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2 vote Ifland | Jul 15, 2009 |
The plot of Agamemnon's Daughter is fairly simple; the narrator has been dating the daughter of one of the higher-ups in the Communist regime, but she tells him that she needs to break up with him, and change her lifestyle to an unspecified degree, for the sake of her father's career. The narrator watches Suzana, the girl, from his seat during a government procession. As he does so, he thinks about the sacrifice she is making for her father, and compares what Suzana is doing for her father to the human sacrifice of Iphigeneia in order to call the winds so that her father, Agamemnon, could sail off to Troy for war.
The book is an exploration of tyranny, the sacrifices that are required, and why we make or ask for them. The questions it asks are important and poignent. I'm impressed with the prose, which leads to being impressed by the translators who worked on it.

I found the second short story in the book, The Blinding Order, impressive as well. It is set in the Ottoman Empire, where the government has ordered individuals suspected of having the Evil Eye must be blinded. It read like a fable, chilling and poignent. ( )
  legxleg | Mar 1, 2008 |
Agamemnon's Daughter is spectacular. Kadare's voice is soothing... poetic, lyrical, sparse... each word is perfectly placed and his mix of fables and myths into his story create such a fine woven piece of material. His writing didn't just connect with me, it possessed me. The chapter concerning a dialog on blindly following the principles and ideology of the 'guide' between the narrator and his uncle left me breathless. It was brilliantly written and left me in awe. ( )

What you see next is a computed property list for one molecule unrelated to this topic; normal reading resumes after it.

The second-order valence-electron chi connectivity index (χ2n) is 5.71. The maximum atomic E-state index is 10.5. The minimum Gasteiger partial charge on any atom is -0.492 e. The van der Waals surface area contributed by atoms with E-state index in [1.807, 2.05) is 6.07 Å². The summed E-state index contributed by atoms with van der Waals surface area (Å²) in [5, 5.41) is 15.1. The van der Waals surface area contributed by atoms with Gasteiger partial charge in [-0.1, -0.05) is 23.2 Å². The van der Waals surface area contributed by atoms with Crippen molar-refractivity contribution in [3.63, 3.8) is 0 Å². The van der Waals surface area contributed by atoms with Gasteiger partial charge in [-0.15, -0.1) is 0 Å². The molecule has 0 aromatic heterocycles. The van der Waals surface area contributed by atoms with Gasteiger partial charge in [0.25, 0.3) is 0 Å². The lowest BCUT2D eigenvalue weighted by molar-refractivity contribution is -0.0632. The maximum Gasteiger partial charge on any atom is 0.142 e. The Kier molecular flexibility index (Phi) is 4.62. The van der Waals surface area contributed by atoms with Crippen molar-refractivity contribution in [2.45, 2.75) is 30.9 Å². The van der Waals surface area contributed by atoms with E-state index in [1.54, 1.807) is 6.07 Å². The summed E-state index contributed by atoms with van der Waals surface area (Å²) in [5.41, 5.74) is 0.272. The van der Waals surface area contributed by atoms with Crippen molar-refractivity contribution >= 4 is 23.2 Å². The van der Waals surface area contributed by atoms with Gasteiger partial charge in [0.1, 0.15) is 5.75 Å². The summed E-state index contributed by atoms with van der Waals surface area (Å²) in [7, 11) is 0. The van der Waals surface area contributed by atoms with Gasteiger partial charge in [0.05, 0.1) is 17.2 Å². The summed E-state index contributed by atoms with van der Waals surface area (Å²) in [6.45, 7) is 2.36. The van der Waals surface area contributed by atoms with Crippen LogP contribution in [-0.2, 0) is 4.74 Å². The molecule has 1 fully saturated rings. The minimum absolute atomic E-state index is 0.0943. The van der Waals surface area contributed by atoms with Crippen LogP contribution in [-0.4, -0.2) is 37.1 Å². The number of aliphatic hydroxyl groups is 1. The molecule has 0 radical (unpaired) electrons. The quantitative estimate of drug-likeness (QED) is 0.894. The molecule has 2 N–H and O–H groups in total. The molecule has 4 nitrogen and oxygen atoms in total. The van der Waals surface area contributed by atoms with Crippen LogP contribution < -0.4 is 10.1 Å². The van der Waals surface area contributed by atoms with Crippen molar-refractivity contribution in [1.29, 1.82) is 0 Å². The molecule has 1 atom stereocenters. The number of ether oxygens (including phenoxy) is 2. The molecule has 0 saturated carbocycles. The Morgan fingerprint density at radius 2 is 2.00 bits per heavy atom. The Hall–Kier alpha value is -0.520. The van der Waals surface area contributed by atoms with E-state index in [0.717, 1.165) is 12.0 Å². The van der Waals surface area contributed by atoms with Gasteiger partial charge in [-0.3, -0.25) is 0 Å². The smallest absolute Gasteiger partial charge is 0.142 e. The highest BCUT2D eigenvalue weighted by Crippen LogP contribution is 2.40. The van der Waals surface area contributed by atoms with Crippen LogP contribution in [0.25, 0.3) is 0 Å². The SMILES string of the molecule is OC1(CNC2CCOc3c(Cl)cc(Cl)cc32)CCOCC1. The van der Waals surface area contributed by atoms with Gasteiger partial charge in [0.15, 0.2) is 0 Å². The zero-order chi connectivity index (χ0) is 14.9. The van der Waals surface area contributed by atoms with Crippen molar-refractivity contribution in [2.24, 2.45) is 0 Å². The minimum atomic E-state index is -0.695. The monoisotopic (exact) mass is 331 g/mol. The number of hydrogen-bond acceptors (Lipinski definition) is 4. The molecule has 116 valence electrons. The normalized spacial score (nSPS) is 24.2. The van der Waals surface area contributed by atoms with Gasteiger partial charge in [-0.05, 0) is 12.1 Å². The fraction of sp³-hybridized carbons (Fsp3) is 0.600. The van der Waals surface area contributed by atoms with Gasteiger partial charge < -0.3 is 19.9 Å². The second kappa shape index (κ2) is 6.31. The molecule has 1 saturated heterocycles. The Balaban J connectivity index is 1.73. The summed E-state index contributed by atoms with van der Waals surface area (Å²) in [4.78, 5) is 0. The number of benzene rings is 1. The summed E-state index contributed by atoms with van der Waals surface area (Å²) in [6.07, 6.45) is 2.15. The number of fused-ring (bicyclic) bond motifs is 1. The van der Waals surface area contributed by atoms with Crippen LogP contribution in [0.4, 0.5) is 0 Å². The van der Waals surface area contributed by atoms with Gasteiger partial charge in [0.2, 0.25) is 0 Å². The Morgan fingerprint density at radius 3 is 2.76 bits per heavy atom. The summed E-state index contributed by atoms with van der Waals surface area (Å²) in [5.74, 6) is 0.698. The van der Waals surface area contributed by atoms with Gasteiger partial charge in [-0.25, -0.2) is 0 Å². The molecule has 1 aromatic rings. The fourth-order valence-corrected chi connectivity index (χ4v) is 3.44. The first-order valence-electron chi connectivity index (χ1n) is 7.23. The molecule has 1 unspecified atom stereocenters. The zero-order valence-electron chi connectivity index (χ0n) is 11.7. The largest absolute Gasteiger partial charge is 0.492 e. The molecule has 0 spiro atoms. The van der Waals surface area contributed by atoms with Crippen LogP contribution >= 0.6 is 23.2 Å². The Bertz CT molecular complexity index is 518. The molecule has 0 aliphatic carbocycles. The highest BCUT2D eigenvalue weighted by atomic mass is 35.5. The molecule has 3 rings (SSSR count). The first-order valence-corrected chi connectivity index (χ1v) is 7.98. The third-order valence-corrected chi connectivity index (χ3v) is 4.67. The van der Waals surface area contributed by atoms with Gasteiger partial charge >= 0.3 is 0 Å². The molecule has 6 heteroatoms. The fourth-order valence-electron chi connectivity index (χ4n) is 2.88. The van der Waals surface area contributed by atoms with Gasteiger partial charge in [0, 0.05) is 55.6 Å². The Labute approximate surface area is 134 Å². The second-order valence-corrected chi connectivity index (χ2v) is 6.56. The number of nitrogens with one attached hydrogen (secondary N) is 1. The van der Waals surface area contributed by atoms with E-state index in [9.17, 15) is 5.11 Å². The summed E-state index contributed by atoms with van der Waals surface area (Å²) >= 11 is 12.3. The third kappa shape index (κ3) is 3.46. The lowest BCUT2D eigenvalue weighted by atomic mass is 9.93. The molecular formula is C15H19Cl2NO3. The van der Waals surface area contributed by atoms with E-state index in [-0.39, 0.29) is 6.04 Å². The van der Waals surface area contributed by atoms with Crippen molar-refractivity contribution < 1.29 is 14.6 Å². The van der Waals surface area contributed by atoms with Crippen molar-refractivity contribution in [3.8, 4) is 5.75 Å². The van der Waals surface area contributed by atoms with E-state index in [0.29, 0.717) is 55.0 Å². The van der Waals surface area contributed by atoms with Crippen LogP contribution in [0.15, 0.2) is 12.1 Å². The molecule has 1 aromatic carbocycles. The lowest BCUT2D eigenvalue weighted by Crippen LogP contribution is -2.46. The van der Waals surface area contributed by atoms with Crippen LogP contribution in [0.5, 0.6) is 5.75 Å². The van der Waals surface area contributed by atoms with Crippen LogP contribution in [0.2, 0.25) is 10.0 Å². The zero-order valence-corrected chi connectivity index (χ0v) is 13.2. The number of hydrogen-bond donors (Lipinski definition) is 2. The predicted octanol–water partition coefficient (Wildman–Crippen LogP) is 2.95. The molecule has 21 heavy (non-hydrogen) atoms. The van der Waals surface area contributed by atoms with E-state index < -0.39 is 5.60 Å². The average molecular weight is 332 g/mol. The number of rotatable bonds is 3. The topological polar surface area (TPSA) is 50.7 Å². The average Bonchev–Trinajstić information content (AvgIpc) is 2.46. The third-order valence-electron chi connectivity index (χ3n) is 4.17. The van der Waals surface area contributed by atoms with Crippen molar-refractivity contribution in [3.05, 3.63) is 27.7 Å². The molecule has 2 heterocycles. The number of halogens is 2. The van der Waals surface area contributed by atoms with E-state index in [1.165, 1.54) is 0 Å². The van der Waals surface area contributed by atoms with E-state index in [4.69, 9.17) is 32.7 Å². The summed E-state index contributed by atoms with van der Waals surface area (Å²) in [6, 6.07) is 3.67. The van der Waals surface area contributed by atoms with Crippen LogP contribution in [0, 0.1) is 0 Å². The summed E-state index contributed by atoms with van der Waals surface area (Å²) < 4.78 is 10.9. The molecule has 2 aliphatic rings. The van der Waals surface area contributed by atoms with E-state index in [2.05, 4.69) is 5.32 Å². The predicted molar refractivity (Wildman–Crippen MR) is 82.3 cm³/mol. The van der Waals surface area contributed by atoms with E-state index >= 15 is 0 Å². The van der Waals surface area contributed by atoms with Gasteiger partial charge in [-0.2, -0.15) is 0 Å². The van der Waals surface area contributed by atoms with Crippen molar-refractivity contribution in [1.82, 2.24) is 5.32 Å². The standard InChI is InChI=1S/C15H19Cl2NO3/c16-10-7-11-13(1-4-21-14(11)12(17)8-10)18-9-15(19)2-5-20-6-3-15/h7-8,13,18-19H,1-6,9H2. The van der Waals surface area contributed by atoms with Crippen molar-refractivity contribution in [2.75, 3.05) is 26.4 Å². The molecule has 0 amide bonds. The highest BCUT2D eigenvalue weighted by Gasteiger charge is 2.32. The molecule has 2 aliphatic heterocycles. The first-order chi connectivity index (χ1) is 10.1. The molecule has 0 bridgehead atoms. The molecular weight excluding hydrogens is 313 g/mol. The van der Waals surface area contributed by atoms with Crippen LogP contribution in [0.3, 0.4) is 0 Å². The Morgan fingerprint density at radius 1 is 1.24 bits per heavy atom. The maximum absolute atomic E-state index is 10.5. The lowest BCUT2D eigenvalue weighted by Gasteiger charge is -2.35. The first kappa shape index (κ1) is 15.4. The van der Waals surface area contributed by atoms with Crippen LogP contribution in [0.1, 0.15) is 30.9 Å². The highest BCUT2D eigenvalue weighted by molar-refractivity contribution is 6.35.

Banoo | Feb 28, 2008 |
Showing 1-5 of 6 (next | show all)
Agamemnons datter og Etterfølgeren er to korte romaner som begge behandler livet i Albania under Enver Hoxha. Hvordan forholder man seg til seg selv og til hverandre i et nettverk av løgner, absurditeter, paranoia og ondskap?

Agamemnons datter ble smuglet inn noen sider om gangen til Frankrike på midten av 80-tallet, mens Etterfølgeren er skrevet nesten tyve år senere.
 

» Add other authors (3 possible)

Author nameRoleType of authorWork?Status
Ismail Kadareprimary authorall editionscalculated
Bellos, DavidTranslatorsecondary authorsome editionsconfirmed
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From outside came sounds of holiday music, bustling crowds and shuffling feet – the special medley of a mass of people on their way to the start of a parade.
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Canongate Books

An edition of this book was published by Canongate Books.

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Arcade Publishing

2 editions of this book were published by Arcade Publishing.

Editions: 1611451086, 1611458749